Cássio Silveira de Jesús1, Marlos Vasconcelos Rocha1, Ângela Miranda-Scippa1,2
1 Program of Mood and Anxiety Disorders (CETHA), University Hospital, Federal University of Bahia, Salvador, BA, Brazil.
2 Postgraduate Program in Medicine and Health, Federal University of Bahia, Salvador, BA, Brazil. Department of Neurosciences and Mental Health, Medical School, Federal University of Bahia, Salvador, BA, Brazil.
Received: 07/25/2018 – Accepted: 08/08/2018
Address for correspondence: Cássio Silveira de Jesús. University Hospital, Federal University of Bahia. Rua Dr. Augusto Viana, s/n, Canela – 40110-060 – Salvador, BA, Brazil. Email: [email protected]
Jesús CS et al. / Arch Clin Psychiatry. 2018;45(5):135
Bipolar disorder (BD) is a chronic pathology with a worldwide prevalence of 2.4% in its classic presentations1. Studies show that the depressive, mania/hypomania crises are neurotoxic and cognitive impairment is present both in the acute phases as well as in euthymia. However, bipolar type I patients have more cognitive changes than type II patients, most likely due to greater toxicity of manic episodes, with greater release of inflammatory cytokines, reduction of brain-derived neurotrophic factor (BDNF), higher oxidative stress and, consequently, loss of neuroprotective mechanisms2. In this sense, more than the time of disease duration, the number of manic episodes seems to determine the exacerbation of cognitive decline, mainly in patients presenting psychotic symptoms2,3.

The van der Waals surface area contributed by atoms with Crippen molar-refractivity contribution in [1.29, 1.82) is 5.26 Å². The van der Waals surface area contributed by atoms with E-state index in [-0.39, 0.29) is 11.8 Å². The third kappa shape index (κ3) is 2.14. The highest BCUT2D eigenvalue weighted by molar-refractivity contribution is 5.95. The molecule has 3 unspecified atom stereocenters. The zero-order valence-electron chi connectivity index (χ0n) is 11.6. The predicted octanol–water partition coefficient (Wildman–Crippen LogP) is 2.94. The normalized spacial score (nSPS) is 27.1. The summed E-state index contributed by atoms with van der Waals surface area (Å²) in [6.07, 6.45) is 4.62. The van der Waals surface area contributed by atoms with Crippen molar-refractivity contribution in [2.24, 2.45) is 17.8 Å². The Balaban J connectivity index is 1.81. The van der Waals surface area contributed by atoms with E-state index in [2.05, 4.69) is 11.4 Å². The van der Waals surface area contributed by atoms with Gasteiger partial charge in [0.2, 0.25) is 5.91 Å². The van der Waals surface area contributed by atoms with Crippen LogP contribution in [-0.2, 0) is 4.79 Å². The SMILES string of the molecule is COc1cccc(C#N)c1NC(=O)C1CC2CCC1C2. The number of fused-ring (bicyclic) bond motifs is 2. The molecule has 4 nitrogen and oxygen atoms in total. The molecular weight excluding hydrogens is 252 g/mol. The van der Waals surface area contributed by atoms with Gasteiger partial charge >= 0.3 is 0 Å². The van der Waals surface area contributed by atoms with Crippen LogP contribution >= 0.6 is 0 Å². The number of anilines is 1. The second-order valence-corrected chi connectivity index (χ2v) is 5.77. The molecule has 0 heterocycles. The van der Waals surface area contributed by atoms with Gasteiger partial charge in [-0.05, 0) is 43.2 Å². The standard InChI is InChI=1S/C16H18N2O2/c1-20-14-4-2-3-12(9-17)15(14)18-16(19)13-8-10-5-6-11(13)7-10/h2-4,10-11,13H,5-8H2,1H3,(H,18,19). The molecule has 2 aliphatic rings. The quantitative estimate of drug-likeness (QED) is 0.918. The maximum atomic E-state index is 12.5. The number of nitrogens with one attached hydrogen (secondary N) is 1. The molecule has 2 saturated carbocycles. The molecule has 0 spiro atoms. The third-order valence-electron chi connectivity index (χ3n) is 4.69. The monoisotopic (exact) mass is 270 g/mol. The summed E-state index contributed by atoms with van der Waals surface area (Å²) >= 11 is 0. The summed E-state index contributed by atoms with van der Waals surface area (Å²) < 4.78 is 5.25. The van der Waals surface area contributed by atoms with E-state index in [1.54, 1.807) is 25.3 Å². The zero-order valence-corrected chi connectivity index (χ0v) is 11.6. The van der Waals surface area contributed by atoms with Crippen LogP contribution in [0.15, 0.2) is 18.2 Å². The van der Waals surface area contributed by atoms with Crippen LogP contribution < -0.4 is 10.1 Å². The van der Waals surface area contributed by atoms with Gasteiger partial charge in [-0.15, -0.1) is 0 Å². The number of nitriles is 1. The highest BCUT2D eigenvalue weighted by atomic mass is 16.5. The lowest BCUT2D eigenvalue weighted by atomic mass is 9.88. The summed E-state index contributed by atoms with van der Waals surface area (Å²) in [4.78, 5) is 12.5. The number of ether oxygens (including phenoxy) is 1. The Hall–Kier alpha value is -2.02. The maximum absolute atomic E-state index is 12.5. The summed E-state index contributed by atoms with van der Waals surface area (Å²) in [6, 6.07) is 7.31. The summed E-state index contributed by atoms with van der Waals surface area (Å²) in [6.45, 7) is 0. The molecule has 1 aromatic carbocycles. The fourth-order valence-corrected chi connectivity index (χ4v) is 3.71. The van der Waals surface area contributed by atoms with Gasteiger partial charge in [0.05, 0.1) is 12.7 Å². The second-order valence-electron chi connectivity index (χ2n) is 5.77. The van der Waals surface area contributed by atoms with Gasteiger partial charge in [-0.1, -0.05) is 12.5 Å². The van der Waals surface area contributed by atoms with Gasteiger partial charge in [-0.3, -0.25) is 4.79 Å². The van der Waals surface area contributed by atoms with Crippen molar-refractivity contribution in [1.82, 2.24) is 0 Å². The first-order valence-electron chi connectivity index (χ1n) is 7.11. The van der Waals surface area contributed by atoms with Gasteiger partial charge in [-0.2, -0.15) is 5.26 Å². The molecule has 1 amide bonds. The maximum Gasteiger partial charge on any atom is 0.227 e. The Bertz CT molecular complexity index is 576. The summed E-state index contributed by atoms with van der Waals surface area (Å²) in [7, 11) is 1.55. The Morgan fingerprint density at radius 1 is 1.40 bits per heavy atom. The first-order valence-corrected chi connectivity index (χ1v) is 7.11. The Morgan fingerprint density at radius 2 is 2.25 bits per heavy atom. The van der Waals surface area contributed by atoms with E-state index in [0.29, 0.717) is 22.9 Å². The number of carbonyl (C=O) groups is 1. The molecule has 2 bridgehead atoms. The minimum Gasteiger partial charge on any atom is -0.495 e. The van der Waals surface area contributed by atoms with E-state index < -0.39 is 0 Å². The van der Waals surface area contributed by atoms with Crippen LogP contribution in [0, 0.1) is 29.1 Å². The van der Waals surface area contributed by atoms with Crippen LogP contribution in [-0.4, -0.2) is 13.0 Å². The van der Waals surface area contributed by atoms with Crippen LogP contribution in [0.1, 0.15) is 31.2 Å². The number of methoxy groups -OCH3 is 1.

In BD patients, cognitive deficits are found in several domains, such as processing speed, visuospatial abilities, verbal memory and attention, with the last two being the most impaired3. Furthermore, evidence shows that these deficits are associated with total brain atrophy, enlargement of the lateral ventricles, decrease of the corpus callosum volume, and the reduction of the hippocampus, findings that are also found in neurodegenerative diseases such as dementia4,5. Besides that, according to the theory of neuroprogression in BD stage 4, there are loss of autonomy due to cognitive and functional impairment, associated with enlargement ventricle and/or white matter hyperintensities, increase of tumor necrosis factor α (TNF-α), increase of nitrotyrosine 3, decrease of BDNF, increase of interleukins 6, 10, and glutathione transferase4.
So, although several studies point to BD as a risk factor for dementia, we question whether the cognitive dysfunctions present in some of these patients are not enough to affirm that there also a “bipolar dementia”, just like it’s done in other pathologies such as Parkinson’s disease6 and epilepsy7. In fact, Parkinson’s disease, epilepsy and BD patients who develop cognitive dysfunction do not present the changes in the cerebrospinal fluid as are described in Alzheimer’s disease, such as low concentrations of beta amyloid protein and high concentrations of total and phosphorylated tau protein5. In BD, like in these diseases, there is cognitive impairment; the deficits emerge over time with the recurrence of crises and there is no evidence pointing to a related or altered specific substance, leading to neurodegeneration3.
Recognizing BD as a pathology that might cause a subtype of dementia is important to reinforce the need for adequate diagnosis and treatment, bearing in mind the loss of functionality of the patients who present cognitive deficits. Furthermore, we should remember that BD has a high comorbidity with metabolic syndrome, which may also contribute toward microangiopathy and vascular dementia scenarios, whose physiopathology is different from dementia due to neurodegeneration. Thus, we pose the following question: is BD only a risk factor for dementia or must be considerate a distinct clinical entity?
The authors report no conflicts of interest.